The gap is, some biologists contend, due to a research bias towards terrestrial species. “It’s amazing to me how far advanced the science is with land-based animals,” says Main at Mote. “I think it’s because it’s easier: they’re right beside you, you can access those resources, and you can see what’s going on really easily. Whereas with seafood, everything’s happening in the water, so you have to first understand how to make things work in that aquatic environment,” she says.

Research on terrestrial meat also benefits from a relatively narrow selection of species. “When we’re talking about chicken, we are talking about one type of product with a specific flavor,” says Reza Ovissipour, an assistant professor at Virginia Tech specializing in food safety and cellular agriculture. Each seafood species, however, has its own flavor, texture, and cell line that requires a unique set of parameters in which to grow.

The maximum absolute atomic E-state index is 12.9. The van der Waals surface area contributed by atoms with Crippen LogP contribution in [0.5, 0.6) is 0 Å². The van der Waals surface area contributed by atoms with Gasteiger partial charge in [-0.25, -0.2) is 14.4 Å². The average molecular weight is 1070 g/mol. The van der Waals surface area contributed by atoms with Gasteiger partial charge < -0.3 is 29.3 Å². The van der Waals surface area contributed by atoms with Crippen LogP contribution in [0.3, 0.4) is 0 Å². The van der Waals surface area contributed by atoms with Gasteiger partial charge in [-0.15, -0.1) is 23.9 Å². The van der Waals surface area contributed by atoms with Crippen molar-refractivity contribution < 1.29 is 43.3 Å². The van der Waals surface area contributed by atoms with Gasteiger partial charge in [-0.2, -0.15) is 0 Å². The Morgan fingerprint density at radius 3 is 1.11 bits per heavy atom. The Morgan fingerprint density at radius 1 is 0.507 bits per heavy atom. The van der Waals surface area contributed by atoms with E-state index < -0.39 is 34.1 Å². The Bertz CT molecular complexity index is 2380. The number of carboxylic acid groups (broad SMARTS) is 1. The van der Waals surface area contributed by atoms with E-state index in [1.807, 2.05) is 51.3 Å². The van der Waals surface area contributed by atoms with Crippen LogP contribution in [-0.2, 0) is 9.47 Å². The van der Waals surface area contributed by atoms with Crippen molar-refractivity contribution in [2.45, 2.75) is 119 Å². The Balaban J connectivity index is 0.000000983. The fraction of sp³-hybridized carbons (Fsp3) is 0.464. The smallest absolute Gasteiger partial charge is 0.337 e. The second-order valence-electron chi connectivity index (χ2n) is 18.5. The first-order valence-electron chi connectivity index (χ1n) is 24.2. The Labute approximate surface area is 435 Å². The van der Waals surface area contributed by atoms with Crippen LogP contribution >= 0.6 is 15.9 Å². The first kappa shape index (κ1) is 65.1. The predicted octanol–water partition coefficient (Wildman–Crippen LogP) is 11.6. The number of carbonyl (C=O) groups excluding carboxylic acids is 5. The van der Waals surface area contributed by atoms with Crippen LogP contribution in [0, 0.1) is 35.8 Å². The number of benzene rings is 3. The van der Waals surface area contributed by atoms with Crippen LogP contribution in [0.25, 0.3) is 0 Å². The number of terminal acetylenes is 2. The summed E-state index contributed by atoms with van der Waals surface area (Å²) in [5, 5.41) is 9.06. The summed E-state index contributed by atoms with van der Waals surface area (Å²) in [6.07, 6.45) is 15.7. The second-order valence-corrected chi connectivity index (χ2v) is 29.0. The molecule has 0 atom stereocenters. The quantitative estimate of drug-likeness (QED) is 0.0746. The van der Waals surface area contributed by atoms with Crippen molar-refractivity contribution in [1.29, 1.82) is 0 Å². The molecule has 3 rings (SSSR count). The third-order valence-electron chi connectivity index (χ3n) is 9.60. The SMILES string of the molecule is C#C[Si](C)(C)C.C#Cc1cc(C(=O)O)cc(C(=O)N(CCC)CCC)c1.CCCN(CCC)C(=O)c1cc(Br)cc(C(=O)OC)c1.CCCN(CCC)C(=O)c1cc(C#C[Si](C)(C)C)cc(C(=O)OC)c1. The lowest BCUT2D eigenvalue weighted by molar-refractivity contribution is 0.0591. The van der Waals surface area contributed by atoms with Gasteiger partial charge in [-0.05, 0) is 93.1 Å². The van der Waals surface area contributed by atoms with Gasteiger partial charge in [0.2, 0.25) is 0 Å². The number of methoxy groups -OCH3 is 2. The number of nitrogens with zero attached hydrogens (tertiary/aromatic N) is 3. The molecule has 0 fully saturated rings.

And developing cell lines from these species can prove elusive. Scientists start by harvesting adult or embryonic stem cells from the species of interest. They then look for cell lines that are self renewing, stable from generation to generation, and can differentiate into muscle, fat and connective tissue. The goal is to establish an immortalized cell line that continually regenerates on its own, eliminating the need to go back to the donor species.

Researchers initially grow the cells in a single layer adhering to the surface of small flasks or other labware. The cells grow in nutrient-rich media typically consisting of a unique, species-specific combination of glucose, amino acids, peptides, fatty acids, vitamins, salts and growth factors such as hormones, recombinant proteins and cytokines. Many researchers in the industry initially used components from bovine serum in their growth media, but most are experimenting with alternatives.